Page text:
HealthEC reported last month that we helped our Accountable Care Organization (ACO) clients achieve $21.4 million in Medicare Shared Savings Program (MSSP) savings and receive reimbursements totaling more than $9.5 million for the 2017 performance year.
Just like the innovative venture announced earlier this year between Amazon.com, Berkshire Hathaway and JPMorgan Chase, the developing relationship between Medicaid, Artificial Intelligence and Data Analytics has the potential to spur dynamic change in the healthcare industry.
Medicaid is neck deep in the opioid epidemic – covering 4 in 10 non-elderly adults with opioid addiction – and well aware of the critical need to explore technology solutions to address the crisis. Solutions that incorporate 21st century innovations like Big Data analytics and Artificial Intelligence are showing incredible promise, and with the crisis accelerating, now is the time to start implementing them across the board.
Ahead of the 2018 Medicaid Enterprise Systems Conference next month in Portland, Oregon, we’re circling back to Washington D.C. Specifically, the District’s state Medicaid agency, the Department of Health Care Finance, and the District of Columbia Primary Care Association, a non-profit organization serving 200,000 residents through nine Federally Qualified Health Centers and community health centers at more than 50 care delivery sites.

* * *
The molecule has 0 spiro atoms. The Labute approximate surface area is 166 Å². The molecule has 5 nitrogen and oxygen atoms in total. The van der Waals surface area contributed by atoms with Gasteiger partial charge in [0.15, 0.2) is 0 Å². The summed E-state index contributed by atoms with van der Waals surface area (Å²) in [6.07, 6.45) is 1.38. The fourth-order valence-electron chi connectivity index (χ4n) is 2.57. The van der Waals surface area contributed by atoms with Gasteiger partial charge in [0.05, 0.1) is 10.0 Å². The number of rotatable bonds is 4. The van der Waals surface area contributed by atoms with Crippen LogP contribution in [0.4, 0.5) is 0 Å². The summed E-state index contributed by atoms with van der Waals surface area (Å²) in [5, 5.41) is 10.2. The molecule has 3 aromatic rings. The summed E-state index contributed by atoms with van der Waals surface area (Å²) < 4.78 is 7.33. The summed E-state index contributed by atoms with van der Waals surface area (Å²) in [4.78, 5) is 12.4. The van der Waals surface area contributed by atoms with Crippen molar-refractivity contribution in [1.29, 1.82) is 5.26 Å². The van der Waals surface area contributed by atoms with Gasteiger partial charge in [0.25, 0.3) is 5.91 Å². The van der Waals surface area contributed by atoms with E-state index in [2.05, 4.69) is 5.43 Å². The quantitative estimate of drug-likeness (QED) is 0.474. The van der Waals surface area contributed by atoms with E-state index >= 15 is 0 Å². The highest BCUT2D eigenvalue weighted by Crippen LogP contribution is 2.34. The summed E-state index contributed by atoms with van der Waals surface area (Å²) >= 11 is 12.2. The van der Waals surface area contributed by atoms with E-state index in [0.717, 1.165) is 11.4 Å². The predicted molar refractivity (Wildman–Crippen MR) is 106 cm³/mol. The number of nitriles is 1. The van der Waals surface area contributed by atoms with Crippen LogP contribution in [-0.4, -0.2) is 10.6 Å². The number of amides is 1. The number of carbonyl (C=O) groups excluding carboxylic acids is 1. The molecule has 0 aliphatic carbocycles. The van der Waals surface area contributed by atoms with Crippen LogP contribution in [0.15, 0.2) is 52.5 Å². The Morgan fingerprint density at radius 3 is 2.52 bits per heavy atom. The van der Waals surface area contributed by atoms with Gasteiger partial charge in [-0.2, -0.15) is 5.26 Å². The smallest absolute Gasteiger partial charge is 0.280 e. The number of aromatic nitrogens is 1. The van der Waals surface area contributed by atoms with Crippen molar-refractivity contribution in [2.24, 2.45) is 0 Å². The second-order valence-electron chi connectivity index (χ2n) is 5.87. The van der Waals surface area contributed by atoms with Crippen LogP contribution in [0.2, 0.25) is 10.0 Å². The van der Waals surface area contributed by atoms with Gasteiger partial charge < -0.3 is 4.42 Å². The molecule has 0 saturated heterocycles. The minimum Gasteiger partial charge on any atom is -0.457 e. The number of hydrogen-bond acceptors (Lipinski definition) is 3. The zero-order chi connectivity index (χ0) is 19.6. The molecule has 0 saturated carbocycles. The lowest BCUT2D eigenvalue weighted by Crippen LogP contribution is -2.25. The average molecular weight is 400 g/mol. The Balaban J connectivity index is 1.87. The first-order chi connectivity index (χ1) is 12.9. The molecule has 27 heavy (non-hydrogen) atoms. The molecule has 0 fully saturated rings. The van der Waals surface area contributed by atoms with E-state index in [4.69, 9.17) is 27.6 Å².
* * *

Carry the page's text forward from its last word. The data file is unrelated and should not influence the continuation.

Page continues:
From improving patient communication and self-management skills to boosting preventive services, CMS’s Chronic Care Management Program has proven to be a tremendously successful platform for providers. In many instances, however, the clinical and financial benefits have not been fully realized.
To counter the opioid crisis, holistic solutions that rely on technology, intervention and education, and account for social determinants of health, must be prioritized. Population health management platforms and artificial intelligence can analyze enormous amounts of data and play a vital role in addressing this epidemic.
More than nine in 10 physicians say that pre-authorization programs have a negative impact on patient outcomes, according to a recent survey by the American Medical Association. Imagine the efficiencies that could be achieved if these manual workflows were replaced with automatic approvals that relied on artificial intelligence solutions.
Think about how a child acts when he really wants ice cream.If he asks his mother and she says no, it's entirely possible that the child will do what millions of other kids have done for generations – seek out the father and make the same request. Only this time banking on a less-informed dad approving it, and not conferring with mom.Patients seeking opioids are likely to follow a similar path of the child. That is, make an additional "ask" until the need is met.